Vical (VICL) announced today that researchers at Ehime University in Japan and their collaborators have developed a Vaxfectin-formulated DNA vaccine candidate with the potential to prevent transmission of malaria.
According to Medicinenet, malaria is an infectious disease caused by a parasite, Plasmodium, which infects red blood cells. Malaria is characterized by cycles of chills, fever, pain and sweating. Historical records suggest malaria has infected humans since the beginning of mankind. Roughly 2 million people die each year worldwide due to Plasmodium infections. The majority are children under the age of five years in sub-Saharan African countries. As astounding as it sounds, there are about 400 million new cases per year worldwide. Most people in the U.S. diagnosed with the disease contract infections outside of the country, usually while living or traveling through an area where malaria is endemic.
Several factors determine the treatment regime used in any given situation, but it basically boils down to what species of Plasmodium parasite is involved, the clinical situation (child, adult, pregnant), and the susceptibility of the parasite to specific treatments. The latter is a function of the geographic area in which the infection was acquired. But treatment is difficult. Aralen (chloroquine phosphate) usually is the drug of choice, but several malaria strains are resistant to chloroquine. Other protocols may involve the use of such drugs as Vibramycin, Oracea, Adoxa, Atridox, Achromycin, Cleocin and Malarone. Unfortunately, no treatment is universally effective, and the search for a promising drug class continues.
Enter Vical. The company and researchers at Ehime University in Japan and their collaborators have developed a Vaxfectin-formulated DNA vaccine candidate with the potential to prevent transmission of malaria. Results of the initial testing, recently published in the journal Vaccine1, demonstrated that the malaria parasite life cycle was interrupted in mosquitoes fed with malaria-infected human red blood cells incubated with serum from vaccinated mice. Vical provided the DNA vaccine plasmid backbone and the adjuvant used in the research.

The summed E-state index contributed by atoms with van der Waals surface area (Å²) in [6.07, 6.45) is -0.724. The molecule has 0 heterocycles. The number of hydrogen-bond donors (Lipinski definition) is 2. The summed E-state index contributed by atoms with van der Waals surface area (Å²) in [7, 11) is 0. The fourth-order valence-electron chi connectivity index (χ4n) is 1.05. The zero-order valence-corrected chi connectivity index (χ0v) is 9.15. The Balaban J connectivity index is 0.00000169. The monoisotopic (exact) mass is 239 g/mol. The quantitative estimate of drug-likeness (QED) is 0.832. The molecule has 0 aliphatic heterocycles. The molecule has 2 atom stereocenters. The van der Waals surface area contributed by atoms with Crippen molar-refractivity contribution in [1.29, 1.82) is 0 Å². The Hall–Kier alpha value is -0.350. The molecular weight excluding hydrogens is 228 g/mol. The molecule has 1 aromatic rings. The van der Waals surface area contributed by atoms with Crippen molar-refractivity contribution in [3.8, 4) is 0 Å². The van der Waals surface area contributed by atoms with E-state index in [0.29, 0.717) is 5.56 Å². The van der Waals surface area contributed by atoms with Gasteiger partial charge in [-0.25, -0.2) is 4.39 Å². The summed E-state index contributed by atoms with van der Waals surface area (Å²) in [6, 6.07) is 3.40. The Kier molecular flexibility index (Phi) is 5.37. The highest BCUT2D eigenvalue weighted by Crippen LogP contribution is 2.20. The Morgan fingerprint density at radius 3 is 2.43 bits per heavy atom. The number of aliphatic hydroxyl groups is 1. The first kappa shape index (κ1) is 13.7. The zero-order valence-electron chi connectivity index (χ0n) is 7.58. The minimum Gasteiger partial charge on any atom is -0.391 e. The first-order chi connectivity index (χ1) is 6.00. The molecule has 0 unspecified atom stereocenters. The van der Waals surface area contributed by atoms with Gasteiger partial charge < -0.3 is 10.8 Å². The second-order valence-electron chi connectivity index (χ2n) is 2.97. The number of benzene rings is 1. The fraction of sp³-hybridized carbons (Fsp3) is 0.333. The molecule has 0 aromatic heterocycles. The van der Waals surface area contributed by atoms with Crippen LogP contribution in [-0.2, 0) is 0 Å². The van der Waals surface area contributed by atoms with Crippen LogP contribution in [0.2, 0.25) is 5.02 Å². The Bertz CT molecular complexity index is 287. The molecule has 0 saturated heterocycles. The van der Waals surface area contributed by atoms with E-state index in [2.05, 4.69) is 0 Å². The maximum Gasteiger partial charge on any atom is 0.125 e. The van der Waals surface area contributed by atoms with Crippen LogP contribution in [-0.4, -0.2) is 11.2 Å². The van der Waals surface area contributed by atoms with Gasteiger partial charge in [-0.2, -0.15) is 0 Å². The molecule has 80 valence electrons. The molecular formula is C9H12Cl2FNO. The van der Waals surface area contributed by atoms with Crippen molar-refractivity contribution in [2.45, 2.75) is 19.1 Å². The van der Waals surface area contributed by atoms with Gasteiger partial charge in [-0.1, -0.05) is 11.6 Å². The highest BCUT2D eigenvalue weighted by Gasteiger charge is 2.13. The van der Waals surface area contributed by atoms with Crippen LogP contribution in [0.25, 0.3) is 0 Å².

Here's how the vaccine works. The transmission-blocking DNA vaccine candidate, formulated with Vical's Vaxfectin adjuvant, expresses the Plasmodium vivax malaria parasite protein Pvs230, which is present in both human and mosquito stages of the parasite's life cycle. Anti-Pvs230 antibodies generated by vaccinated mice recognized the Pvs230 protein and interrupted the parasite's development in mosquitoes. The mouse-generated Pvs230 antibodies, incubated with P. vivax-infected human red blood cells and then fed to mosquitoes, statistically reduced the number of parasites and the infection rate in mosquitoes.
According to the company, this novel transmission-blocking approach could be used to protect a broad segment of the population from widespread malaria outbreaks.
As seen in the daily chart below (courtesy StockCharts.com), the stock made a double bottom in March just below $3.00, and has since rebounded, breaking through the 50-day moving average on the news of the malaria vaccine discovery. Both the Relative Strength and the MACD are positive. Resistance looms at $3.65, the 200-day moving average.
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On a weekly basis, the stock appears to be trapped in a trading range between the 50- and 200-week moving averages, with resistance at $3.68, close to the 200-day moving average. Relative Strength and the MACD are weak. A close above $3.70 would indicate the start of a new uptrend.
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Disclosure: I am long VICL.
Additional disclosure: I am long VICL and will not alter my position within 72 hours of the time of publication of this article. Material presented here is for informational purposes only. Consult your financial adviser before making investment decisions. Investing includes risks, including loss of principal.
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